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Celebrities, either through talent or opportunity or luck, or a mixture of all three, live charmed lives doing what they love and getting paid huge sums of money for it.

Dira Paes, drink driver

Society fawns over them and many people, especially the young, look up to them as idols.

Brazilian soap opera actress Dira Paes (right) is one of them. Romario is another. Mano Menezes, the manager of Brazil, is another. Actress Carolina Ferraz is another. Singer Djavan is another. Former Flamengo and Inter Milan player Adriano is another. And there are plenty more.

What do they all have in common apart from the fact they are very rich and hugely admired? They all refused to take breathalyser tests when stopped by police.

Paes was the latest and like most of these jokers she swore she wasn’t drunk. She complained that Brazil has a zero tolerance for people who drink and drive.

More than 40,000 people died in traffic accidents in Brazil last year. Between 40 percent and 75 percent of those deaths are alcohol related.

Are those statistics not clear enough?

Is it too much to ask that cosseted celebrities like Paes and Menezes and Adriano set an example?

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At least 28 of the 47 shopping centres in Sao Paulo are operating illegally because they do not have the proper permits to function, according to an investigation published on the front page of the Folha de S. Paulo newspaper today.

Some were built where or when they shouldn’t have been by construction companies, others did not get the proper documentation and permissions before opening and others don’t have the required number of parking spaces.

This news comes just days after it was revealed there are 45 obstacles along the flight path to Sao Paulo’s Congonhas airport, one of the busiest in Brazil. The obstacles range from buildings that are too high, to trees, to a hospital and – surprise, surprise – two shopping centres.

The point here is this: If we can’t rely on the state or the city to enforce laws designed to protect us – and in the case of the airport save lives – then who can we rely on? Why were these buildings allowed to be built?

And now that we know they are illegal why haven’t they been closed down?

I wrote this story in Time magazine in February about a building in Rio that collapsed, killing several people inside. It was reported that authorities had looked the other way while granting building or work permits on the building and I said this in my story, prompting Mayor Eduardo Paes to publicly criticize me (as I reported in this post).

There’s a clear connection between not following the proper building procedures and tragedies like the one in Rio.

Don’t people who pay bribes and the officials who take them or overlook the law get that?

 

 

It’s been 17 years, almost to the day, since I last wrote for Reuters.

When I left Port-au-Prince in February 1995 to go to Mexico City I cut my ties with the news agency and moved on.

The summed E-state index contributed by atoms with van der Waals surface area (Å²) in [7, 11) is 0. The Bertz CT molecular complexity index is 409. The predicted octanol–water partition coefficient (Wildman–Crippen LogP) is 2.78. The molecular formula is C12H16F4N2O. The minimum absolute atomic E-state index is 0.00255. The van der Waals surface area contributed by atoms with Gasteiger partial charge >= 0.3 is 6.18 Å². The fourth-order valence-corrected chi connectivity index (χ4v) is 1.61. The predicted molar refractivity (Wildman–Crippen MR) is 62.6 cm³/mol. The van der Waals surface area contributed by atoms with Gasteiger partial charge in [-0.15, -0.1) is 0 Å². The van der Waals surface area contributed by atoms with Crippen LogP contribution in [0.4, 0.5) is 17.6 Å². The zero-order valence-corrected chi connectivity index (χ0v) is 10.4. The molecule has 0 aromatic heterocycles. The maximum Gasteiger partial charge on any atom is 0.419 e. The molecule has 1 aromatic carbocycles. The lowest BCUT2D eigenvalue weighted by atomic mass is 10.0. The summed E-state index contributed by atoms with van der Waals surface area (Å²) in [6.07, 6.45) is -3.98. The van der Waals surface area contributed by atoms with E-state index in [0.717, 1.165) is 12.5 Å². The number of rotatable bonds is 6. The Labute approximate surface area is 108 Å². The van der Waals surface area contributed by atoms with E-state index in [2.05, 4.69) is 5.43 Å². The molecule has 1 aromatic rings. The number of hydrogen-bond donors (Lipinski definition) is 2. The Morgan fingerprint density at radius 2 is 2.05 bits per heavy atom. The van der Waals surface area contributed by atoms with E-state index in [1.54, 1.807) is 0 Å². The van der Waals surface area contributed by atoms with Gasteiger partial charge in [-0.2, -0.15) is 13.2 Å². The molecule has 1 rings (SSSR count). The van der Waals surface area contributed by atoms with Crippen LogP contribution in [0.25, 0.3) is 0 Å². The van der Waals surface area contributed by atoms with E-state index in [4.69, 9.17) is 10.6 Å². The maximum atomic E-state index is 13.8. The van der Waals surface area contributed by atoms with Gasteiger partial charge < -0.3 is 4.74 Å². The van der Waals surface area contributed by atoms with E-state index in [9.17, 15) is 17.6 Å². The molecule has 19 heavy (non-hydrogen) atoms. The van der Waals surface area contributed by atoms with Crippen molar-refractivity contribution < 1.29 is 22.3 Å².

Today I saw my name under the Reuters logo again, this time from Brazil. I will be writing about sports, and particularly football, in the months and I hope years to come.

My first piece today was about Ricardo Teixeira, a man I’ve written about many times before. The lead promises more news on the CBF president very soon.

The president of the Brazilian Football Confederation and the man charged with organising the 2014 World Cup was reportedly close to resigning on Wednesday after a local newspaper implicated him in another corruption scandal.

Ricardo Teixeira, who has headed the CBF for 22 years, could step down as early as Thursday, O Globo newspaper reported.

The news came on the day another newspaper, Folha de S.Paulo, reported that a company linked to the football boss overcharged the organisers of a November 2008 friendly match between Brazil and Portugal in Brazil’s capital, Brasilia.

For more on Ricardo Teixeira see this earlier post.

 

I can’t think of a company that has so comprehensively betrayed its starting ethos as Gol Airlines.

Before starting Gol in 2001, Constantino de Oliveira Jr. visited low cost, low fare airlines around the world to see how they worked.

He then came home to Brazil and set up a similar model by, he told me in 2005, “taking a bit of Southwest, a bit of Ryanair, a bit of JetBlue, and Easyjet and tropicalizing them for the Brazilian market.”

De Oliveira Jr.’s preparation paid off handsomely.  Gol took on established carriers Varig and Tam and won. Varig went bankrupt – in part because of the cheap competition provided by Gol – and Tam is now neck and neck in market share with the erstwhile upstart.

But Gol, rather than continue with its progressive policy, betrayed itself and its customers by becoming the new Varig. As soon as it could, it hiked fares and abandoned any pretensions to offering customers a cheap and quality alternative to the so-called legacy carriers.

Online right now, it is selling flights from Rio de Janeiro to Sao Paulo for a minimum of 727 reais, one way. (Prices are for tomorrow’s flights.)

That is more than twice the cheapest flight available tomorrow from Edinburgh to London on British Airways (which is incidentally a shorter distance).